Saturday deliveries could be threatened unless the Royal Mail is partly privatised, the postal regulator has warned.
A 100-page report by Postcomm to an independent inquiry into the future of the Post Office warns that a fresh injection of cash is needed to protect the postal service from deterioration.
It implies that other services could be put at risk if part-privatisation is not endorsed by the Government. The Postcomm report says that scrapping Saturday deliveries could save £270m a year.
The Post Office made a loss of £279m in the year to the end of March. "Royal Mail needs access to private capital and a stronger set of incentives to enable it to restructure and become more profitable," Postcomm said.
The review was set up by the Government but the Postcomm report will come as a fresh blow to the Prime Minister, Gordon Brown, who is already facing a backbench backlash over the closure of post offices. It could lead to Royal Mail being partly owned by a private equity firm. But Labour MPs fear that privatisation would put more of the network of post offices at risk as the new partners searched for great-er savings and Mr Brown would almost certainly face a full-scale revolt if he endorses the proposal.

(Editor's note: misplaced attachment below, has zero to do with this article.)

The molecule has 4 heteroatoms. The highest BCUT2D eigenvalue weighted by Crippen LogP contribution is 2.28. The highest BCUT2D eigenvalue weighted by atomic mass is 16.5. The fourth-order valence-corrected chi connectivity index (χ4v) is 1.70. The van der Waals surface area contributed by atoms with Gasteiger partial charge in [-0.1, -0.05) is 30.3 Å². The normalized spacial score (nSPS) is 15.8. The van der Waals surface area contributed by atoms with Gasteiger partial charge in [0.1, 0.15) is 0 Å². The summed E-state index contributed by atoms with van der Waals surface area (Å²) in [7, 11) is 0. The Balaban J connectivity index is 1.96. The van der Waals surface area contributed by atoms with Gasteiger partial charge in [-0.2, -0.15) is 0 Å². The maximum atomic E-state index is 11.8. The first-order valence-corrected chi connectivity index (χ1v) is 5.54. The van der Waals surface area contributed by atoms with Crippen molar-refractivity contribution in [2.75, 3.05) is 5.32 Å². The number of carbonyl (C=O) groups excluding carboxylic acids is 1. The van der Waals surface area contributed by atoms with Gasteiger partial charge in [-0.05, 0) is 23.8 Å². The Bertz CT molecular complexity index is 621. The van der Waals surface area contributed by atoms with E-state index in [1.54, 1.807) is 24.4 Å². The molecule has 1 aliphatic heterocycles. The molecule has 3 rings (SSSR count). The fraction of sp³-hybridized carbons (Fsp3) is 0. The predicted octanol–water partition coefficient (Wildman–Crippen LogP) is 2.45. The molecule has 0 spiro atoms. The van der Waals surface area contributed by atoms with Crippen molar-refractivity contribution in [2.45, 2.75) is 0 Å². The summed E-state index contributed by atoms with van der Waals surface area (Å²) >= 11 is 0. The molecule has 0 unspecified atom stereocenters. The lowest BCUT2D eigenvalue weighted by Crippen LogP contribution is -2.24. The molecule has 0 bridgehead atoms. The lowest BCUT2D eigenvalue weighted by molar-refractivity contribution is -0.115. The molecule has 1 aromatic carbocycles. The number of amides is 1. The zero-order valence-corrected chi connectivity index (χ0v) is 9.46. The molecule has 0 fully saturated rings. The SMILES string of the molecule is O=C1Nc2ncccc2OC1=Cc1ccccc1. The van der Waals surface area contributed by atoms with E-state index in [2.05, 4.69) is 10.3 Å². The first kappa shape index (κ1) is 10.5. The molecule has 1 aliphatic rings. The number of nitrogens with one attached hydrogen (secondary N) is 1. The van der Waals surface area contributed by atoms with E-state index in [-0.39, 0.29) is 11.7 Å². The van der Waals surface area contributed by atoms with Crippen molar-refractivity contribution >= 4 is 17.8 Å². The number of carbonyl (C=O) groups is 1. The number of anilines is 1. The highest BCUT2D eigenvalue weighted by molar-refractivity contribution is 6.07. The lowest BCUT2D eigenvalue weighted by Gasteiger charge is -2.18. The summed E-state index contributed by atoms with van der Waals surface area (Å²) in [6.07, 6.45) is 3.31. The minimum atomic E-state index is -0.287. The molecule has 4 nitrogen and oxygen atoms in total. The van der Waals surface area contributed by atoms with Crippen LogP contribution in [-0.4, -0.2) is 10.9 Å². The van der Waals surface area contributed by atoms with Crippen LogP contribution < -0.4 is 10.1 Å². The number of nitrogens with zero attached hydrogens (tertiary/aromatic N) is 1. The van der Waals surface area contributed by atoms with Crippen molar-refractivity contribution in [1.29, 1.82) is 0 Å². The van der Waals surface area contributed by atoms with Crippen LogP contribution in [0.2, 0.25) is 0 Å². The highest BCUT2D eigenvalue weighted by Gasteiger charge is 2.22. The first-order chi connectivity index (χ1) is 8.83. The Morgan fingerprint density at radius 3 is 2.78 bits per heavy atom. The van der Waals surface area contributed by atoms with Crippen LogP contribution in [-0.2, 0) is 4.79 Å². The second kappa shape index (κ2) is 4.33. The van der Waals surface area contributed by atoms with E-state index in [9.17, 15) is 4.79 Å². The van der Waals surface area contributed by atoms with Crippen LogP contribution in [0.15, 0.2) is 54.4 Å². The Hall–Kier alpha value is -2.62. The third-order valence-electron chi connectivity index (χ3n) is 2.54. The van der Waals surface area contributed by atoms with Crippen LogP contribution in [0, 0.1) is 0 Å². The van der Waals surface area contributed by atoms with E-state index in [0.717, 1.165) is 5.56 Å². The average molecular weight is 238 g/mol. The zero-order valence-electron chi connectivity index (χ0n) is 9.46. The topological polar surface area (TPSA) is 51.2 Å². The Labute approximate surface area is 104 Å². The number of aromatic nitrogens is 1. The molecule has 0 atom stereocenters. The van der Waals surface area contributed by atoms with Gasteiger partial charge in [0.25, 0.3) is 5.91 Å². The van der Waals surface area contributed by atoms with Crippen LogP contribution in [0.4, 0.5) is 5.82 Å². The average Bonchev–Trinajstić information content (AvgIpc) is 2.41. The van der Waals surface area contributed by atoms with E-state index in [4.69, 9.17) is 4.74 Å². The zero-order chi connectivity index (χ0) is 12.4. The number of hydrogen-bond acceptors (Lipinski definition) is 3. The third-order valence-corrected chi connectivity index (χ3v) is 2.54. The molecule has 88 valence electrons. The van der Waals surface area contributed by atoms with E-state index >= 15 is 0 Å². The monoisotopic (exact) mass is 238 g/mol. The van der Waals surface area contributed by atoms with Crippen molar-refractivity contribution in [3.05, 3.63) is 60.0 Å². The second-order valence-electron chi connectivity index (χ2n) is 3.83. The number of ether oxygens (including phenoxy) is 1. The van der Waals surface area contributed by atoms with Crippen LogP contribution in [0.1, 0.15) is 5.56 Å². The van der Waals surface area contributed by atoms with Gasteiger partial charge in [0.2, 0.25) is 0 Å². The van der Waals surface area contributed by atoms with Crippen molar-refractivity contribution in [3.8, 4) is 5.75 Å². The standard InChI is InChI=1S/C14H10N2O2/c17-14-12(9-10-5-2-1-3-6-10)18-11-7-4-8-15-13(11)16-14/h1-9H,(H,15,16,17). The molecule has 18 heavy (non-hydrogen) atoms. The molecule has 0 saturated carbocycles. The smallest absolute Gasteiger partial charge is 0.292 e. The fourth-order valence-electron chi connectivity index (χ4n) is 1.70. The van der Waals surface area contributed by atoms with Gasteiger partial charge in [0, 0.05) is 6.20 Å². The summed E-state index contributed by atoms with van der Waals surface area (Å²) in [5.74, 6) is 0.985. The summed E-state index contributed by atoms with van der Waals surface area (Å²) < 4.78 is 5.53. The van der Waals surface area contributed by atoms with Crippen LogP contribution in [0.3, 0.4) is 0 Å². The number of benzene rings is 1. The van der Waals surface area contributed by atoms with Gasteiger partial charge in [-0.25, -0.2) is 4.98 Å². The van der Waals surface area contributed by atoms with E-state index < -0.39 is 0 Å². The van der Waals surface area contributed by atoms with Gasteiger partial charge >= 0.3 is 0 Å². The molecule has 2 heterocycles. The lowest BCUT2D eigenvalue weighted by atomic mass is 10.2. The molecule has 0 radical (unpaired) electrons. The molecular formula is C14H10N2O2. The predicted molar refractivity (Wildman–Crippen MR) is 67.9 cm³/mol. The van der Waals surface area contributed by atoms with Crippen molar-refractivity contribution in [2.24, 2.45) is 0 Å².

Nigel Stapleton, Postcomm's chairman, said that without private sector involvement, Royal Mail may require a government subsidy. Private sector partnerships had worked in other European countries, he said. "Postcomm wants to see the Government and Royal Mail embrace a partnership approach with the private sector to secure a universal service," Mr Stapleton said.
Privatisation in any form would be likely to be opposed by the Communication Workers Union, the main postal workers' union.
The 350-year monopoly of Royal Mail ended at the start of 2006, when other licensed operators were given the right to collect and deliver mail. But it is still obliged to deliver letters to and from anywhere in the UK at a uniform tariff.
Royal Mail lost business in the lucrative bulk mail collection and sorting market, but still must uphold less profitable universal delivery. Postcomm said more competition was needed to ensure a high-quality service. To encourage new operators, it called for Royal Mail's exemption from VAT to be scrapped.
The Post Office lost £10m in the year to March, the last year before liberalisation of the market led to a sharp increase in its losses.Reuse content